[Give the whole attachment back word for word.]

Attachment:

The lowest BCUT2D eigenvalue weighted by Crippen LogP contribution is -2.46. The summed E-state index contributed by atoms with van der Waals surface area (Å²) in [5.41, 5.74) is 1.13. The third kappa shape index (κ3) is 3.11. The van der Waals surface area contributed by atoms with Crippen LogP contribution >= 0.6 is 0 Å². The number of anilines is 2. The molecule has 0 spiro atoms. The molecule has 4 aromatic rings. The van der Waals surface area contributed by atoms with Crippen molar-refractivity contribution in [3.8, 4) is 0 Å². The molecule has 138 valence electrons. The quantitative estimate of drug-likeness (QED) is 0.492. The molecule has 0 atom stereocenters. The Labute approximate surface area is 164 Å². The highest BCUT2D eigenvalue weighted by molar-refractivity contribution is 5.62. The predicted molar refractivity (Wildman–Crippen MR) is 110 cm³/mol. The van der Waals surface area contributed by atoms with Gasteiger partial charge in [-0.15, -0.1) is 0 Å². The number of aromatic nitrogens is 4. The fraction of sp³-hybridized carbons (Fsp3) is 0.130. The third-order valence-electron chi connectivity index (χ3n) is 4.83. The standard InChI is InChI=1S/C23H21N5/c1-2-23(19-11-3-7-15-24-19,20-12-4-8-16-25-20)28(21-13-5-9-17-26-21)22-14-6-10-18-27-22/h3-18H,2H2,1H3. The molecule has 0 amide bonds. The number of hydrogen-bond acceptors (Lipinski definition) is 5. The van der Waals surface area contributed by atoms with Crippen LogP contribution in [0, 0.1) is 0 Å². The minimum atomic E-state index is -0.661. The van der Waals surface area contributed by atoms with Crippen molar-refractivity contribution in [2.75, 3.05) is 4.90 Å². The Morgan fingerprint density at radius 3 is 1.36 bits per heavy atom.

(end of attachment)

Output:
The lowest BCUT2D eigenvalue weighted by Crippen LogP contribution is -2.46. The summed E-state index contributed by atoms with van der Waals surface area (Å²) in [5.41, 5.74) is 1.13. The third kappa shape index (κ3) is 3.11. The van der Waals surface area contributed by atoms with Crippen LogP contribution >= 0.6 is 0 Å². The number of anilines is 2. The molecule has 0 spiro atoms. The molecule has 4 aromatic rings. The van der Waals surface area contributed by atoms with Crippen molar-refractivity contribution in [3.8, 4) is 0 Å². The molecule has 138 valence electrons. The quantitative estimate of drug-likeness (QED) is 0.492. The molecule has 0 atom stereocenters. The Labute approximate surface area is 164 Å². The highest BCUT2D eigenvalue weighted by molar-refractivity contribution is 5.62. The predicted molar refractivity (Wildman–Crippen MR) is 110 cm³/mol. The van der Waals surface area contributed by atoms with Gasteiger partial charge in [-0.15, -0.1) is 0 Å². The number of aromatic nitrogens is 4. The fraction of sp³-hybridized carbons (Fsp3) is 0.130. The third-order valence-electron chi connectivity index (χ3n) is 4.83. The standard InChI is InChI=1S/C23H21N5/c1-2-23(19-11-3-7-15-24-19,20-12-4-8-16-25-20)28(21-13-5-9-17-26-21)22-14-6-10-18-27-22/h3-18H,2H2,1H3. The molecule has 0 amide bonds. The number of hydrogen-bond acceptors (Lipinski definition) is 5. The van der Waals surface area contributed by atoms with Crippen LogP contribution in [0, 0.1) is 0 Å². The minimum atomic E-state index is -0.661. The van der Waals surface area contributed by atoms with Crippen molar-refractivity contribution in [2.75, 3.05) is 4.90 Å². The Morgan fingerprint density at radius 3 is 1.36 bits per heavy atom.